Train crush teacher Kay Stanley 'did not see warnings'
A pregnant teacher crushed by a 200-tonne train in Australia "did not see or hear" warnings at a crossing, a coroner has concluded.
Kay Stanley, 32, from Rotherham, South Yorkshire, was killed when her car was hit by the train on 28 January 2008.
Recording a narrative verdict at Sheffield's Medico-Legal Centre, Julian Fox said it was clear the warning lights and bells were working.
The assistant deputy coroner added that a barrier may have prevented her death.
The inquest heard Miss Stanley was driving her VW Beetle in Tyabb, near Melbourne, when it was hit by the train and pushed 560ft (170m) before being crushed against a platform.
She was three months pregnant when she died and had been due to marry her partner, Brett Vogel, in March that year.
The drama teacher's mother Gwen Bates told the inquest her daughter was a "cautious driver" and could not have been given enough warning.
The inquest also heard the crossing did not have barriers at the time as a plan to install them had been delayed.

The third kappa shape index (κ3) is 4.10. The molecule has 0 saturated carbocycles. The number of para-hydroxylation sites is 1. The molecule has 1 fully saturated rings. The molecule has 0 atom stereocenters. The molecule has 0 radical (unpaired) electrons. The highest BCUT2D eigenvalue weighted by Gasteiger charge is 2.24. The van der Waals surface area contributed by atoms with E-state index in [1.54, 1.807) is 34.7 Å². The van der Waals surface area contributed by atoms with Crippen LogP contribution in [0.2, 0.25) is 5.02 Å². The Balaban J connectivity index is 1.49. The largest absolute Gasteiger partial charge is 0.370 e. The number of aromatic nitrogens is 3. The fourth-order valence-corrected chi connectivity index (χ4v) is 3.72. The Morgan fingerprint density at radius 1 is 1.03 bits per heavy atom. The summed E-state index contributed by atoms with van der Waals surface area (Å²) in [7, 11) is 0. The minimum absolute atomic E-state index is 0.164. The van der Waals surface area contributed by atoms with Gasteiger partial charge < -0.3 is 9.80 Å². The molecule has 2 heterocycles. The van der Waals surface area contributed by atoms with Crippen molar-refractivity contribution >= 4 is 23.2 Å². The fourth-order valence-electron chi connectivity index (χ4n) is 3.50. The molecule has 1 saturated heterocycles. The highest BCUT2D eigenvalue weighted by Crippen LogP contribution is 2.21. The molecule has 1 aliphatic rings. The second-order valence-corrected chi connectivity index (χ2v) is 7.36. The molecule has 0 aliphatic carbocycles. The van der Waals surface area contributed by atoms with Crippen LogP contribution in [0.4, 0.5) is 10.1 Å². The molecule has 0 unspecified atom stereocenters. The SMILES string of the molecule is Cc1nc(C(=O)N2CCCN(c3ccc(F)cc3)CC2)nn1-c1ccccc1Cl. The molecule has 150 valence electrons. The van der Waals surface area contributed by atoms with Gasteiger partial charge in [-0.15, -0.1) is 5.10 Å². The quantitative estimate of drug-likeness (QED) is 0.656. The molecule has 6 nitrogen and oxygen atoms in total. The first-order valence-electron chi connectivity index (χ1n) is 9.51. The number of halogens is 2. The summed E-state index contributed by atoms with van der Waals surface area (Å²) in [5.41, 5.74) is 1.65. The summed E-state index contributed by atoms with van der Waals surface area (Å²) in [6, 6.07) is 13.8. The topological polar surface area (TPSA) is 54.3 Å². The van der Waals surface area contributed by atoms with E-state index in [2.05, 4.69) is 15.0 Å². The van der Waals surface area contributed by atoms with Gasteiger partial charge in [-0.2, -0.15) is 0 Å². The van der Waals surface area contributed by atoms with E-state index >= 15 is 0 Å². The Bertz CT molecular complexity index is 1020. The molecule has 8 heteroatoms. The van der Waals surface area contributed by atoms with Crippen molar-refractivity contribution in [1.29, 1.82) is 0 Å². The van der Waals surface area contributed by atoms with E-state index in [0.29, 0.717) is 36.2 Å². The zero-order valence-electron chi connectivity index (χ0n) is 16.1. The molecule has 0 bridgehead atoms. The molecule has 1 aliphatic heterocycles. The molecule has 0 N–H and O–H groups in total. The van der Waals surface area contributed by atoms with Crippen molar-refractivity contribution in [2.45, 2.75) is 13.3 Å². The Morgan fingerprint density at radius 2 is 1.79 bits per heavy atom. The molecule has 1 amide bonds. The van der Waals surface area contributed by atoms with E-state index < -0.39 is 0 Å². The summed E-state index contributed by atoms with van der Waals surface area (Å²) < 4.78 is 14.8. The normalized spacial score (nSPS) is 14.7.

Mr Fox said: "What is clear is that Kay did not see the warning lights that other people saw or hear the warning bells that other people heard.
"It is entirely possible that if the boom barrier had been in place... Kay would not have died."
The hearing follows an inquest in Australia in 2012 where Victoria coroner Jacinta Heffey rejected Mrs Bates' view that the level crossing's flashing lights were not operating.
Mrs Bates was taken ill after giving evidence last week, which had seen Mr Fox delay delivering his findings.
He told that hearing that he was "aware that Mrs Bates has been admitted to hospital and remains there at present".
"I have no doubt that the stress of Kay's death has been a major factor in [her] recent illness," he added.